The Wife

The Wife

A Novel

Book - 2003
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Now a major motion picture from Sony Classics starring Glenn Close.

One of bestselling author Meg Wolitzer's most beloved books--an "acerbically funny" ( Entertainment Weekly ) and "intelligent...portrait of deception" ( The New York Times ).

The Wife is the story of the long and stormy marriage between a world-famous novelist, Joe Castleman, and his wife Joan, and the secret they've kept for decades. The novel opens just as Joe is about to receive a prestigious international award, The Helsinki Prize, to honor his career as one of America's preeminent novelists. Joan, who has spent forty years subjugating her own literary talents to fan the flames of his career, finally decides to stop.

Important and ambitious, The Wife is a sharp-eyed and compulsively readable story about a woman forced to confront the sacrifices she's made in order to achieve the life she thought she wanted. "A rollicking, perfectly pitched triumph...Wolitzer's talent for comedy of manners reaches a heady high" ( Los Angeles Times ), in this wise and candid look at the choices all men and women make--in marriage, work, and life.
Publisher: New York : Scribner, c2003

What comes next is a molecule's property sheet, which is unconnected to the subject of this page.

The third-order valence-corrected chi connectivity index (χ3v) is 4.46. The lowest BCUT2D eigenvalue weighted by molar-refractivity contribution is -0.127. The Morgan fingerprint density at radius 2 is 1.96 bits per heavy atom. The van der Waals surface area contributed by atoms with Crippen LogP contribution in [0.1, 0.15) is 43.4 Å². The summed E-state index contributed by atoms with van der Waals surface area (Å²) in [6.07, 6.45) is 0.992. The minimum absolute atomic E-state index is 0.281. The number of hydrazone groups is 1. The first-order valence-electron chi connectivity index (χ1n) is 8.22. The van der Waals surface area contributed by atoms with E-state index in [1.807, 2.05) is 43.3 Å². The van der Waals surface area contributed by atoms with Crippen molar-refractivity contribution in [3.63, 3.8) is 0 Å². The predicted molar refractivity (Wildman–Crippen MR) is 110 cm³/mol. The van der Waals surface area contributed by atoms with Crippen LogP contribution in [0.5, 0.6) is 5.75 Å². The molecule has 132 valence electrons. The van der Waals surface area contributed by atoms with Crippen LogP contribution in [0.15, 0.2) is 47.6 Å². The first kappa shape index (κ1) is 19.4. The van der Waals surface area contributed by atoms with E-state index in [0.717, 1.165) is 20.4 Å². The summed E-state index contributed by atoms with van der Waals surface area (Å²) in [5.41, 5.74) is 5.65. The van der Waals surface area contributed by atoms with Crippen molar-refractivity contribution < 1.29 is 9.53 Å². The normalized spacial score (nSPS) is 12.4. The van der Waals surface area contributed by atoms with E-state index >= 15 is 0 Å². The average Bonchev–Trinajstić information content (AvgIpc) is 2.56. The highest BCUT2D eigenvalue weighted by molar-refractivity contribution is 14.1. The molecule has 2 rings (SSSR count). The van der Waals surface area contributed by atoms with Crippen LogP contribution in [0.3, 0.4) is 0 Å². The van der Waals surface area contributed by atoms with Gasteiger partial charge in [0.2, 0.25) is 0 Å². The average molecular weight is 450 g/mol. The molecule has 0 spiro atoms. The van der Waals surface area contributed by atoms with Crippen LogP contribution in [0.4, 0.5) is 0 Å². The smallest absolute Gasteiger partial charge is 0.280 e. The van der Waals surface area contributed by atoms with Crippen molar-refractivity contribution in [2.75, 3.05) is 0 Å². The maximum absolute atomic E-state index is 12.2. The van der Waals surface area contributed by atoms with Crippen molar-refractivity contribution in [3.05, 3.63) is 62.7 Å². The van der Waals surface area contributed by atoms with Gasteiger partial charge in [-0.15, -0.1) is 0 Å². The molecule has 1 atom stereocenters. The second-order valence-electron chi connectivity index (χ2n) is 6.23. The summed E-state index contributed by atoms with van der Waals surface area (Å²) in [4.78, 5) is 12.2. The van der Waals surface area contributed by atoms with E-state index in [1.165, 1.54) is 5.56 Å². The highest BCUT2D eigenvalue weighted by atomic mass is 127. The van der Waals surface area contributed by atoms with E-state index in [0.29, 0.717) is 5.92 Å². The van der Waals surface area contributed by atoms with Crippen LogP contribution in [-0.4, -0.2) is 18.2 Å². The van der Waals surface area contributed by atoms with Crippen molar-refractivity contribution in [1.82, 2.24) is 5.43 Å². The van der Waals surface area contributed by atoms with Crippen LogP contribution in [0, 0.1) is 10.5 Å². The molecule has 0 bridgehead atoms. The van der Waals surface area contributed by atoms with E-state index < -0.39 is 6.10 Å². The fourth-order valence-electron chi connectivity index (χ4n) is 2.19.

ISBN: 9781982106362
9780684869407
0684869403
9780743456661
Characteristics: 219 p. ; 22 cm

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r
rixonkj
Apr 24, 2018

This book is devastating. I've read quite a bit about how women's writing is suppressed, but analytic cultural criticism is one thing and a novel dealing with the same things is another. I read this book through in one sitting, horrified and transfixed. Joan Castleman is an intense character, morally complex and fully realized in a way that women characters are all-too-often not allowed to be. Joe Castleman, the husband, also feels authentic to me, like male writers I have known and loathed. The circumstances of their life together also felt fully realized and authentic in a way that made me furious--not at the book but at the world. Anyone who loves a female artist should read this book, as should anyone who as ever voiced an opinion about why there aren't more 'great' women writers--or 'great' women actors, painters, musicians, etc.

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macierules
Jan 27, 2018

A good read - soon to be released movie with Glenn Close.

b
Bonnie_Schultz
Aug 30, 2015

I enjoyed this book even though I wished that Wolitzer provided more depth to the characters. However, it was an entertaining satirical depiction of the post-WWII crowd of male authors (read Updike, Bellow, Cheever types) with huge egos along with prodigious skirt-chasing. The ending was a bit of a surprise to me and ultimately not believable, but I won't give it away. Wolitzer is a prolific, fun writer who tackles major issues (such as sexism and family dysfunction). I hope her writing matures into better character development.

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